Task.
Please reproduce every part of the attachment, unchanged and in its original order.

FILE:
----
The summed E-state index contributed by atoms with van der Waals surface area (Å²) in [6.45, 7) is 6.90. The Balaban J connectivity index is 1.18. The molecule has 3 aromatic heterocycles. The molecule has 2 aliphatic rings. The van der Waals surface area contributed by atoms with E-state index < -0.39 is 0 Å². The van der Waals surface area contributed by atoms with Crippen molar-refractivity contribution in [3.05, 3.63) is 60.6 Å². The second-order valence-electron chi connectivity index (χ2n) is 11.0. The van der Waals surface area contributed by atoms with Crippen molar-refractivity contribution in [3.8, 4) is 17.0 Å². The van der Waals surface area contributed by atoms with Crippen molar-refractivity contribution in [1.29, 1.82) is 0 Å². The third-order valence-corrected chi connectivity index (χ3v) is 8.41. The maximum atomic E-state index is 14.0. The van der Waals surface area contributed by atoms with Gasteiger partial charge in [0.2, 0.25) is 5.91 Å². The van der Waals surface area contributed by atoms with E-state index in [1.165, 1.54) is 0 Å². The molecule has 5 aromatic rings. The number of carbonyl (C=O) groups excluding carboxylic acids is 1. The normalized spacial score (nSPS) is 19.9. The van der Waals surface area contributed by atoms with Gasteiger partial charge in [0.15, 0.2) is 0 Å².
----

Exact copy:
The summed E-state index contributed by atoms with van der Waals surface area (Å²) in [6.45, 7) is 6.90. The Balaban J connectivity index is 1.18. The molecule has 3 aromatic heterocycles. The molecule has 2 aliphatic rings. The van der Waals surface area contributed by atoms with E-state index < -0.39 is 0 Å². The van der Waals surface area contributed by atoms with Crippen molar-refractivity contribution in [3.05, 3.63) is 60.6 Å². The second-order valence-electron chi connectivity index (χ2n) is 11.0. The van der Waals surface area contributed by atoms with Crippen molar-refractivity contribution in [3.8, 4) is 17.0 Å². The van der Waals surface area contributed by atoms with Crippen molar-refractivity contribution in [1.29, 1.82) is 0 Å². The third-order valence-corrected chi connectivity index (χ3v) is 8.41. The maximum atomic E-state index is 14.0. The van der Waals surface area contributed by atoms with Gasteiger partial charge in [0.2, 0.25) is 5.91 Å². The van der Waals surface area contributed by atoms with E-state index in [1.165, 1.54) is 0 Å². The molecule has 5 aromatic rings. The number of carbonyl (C=O) groups excluding carboxylic acids is 1. The normalized spacial score (nSPS) is 19.9. The van der Waals surface area contributed by atoms with Gasteiger partial charge in [0.15, 0.2) is 0 Å².